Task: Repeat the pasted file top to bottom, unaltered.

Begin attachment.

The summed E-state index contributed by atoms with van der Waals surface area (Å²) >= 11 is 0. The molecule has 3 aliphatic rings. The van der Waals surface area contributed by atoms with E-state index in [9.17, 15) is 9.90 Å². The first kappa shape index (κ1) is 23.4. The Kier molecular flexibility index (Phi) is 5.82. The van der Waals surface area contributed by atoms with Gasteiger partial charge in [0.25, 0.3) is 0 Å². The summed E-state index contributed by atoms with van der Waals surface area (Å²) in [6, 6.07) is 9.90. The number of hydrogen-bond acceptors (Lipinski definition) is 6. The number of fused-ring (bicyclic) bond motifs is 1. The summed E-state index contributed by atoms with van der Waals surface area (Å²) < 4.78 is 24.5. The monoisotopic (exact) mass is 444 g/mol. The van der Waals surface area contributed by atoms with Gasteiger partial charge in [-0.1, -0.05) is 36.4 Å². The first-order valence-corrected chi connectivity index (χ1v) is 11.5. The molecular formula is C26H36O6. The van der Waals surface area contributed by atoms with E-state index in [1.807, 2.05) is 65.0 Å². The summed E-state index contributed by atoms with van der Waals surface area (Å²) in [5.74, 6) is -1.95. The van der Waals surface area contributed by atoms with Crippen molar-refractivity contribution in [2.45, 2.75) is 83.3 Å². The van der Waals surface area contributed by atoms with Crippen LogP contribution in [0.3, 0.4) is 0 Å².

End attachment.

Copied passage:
The summed E-state index contributed by atoms with van der Waals surface area (Å²) >= 11 is 0. The molecule has 3 aliphatic rings. The van der Waals surface area contributed by atoms with E-state index in [9.17, 15) is 9.90 Å². The first kappa shape index (κ1) is 23.4. The Kier molecular flexibility index (Phi) is 5.82. The van der Waals surface area contributed by atoms with Gasteiger partial charge in [0.25, 0.3) is 0 Å². The summed E-state index contributed by atoms with van der Waals surface area (Å²) in [6, 6.07) is 9.90. The number of hydrogen-bond acceptors (Lipinski definition) is 6. The number of fused-ring (bicyclic) bond motifs is 1. The summed E-state index contributed by atoms with van der Waals surface area (Å²) < 4.78 is 24.5. The monoisotopic (exact) mass is 444 g/mol. The van der Waals surface area contributed by atoms with Gasteiger partial charge in [-0.1, -0.05) is 36.4 Å². The first-order valence-corrected chi connectivity index (χ1v) is 11.5. The molecular formula is C26H36O6. The van der Waals surface area contributed by atoms with E-state index in [1.807, 2.05) is 65.0 Å². The summed E-state index contributed by atoms with van der Waals surface area (Å²) in [5.74, 6) is -1.95. The van der Waals surface area contributed by atoms with Crippen molar-refractivity contribution in [2.45, 2.75) is 83.3 Å². The van der Waals surface area contributed by atoms with Crippen LogP contribution in [0.3, 0.4) is 0 Å².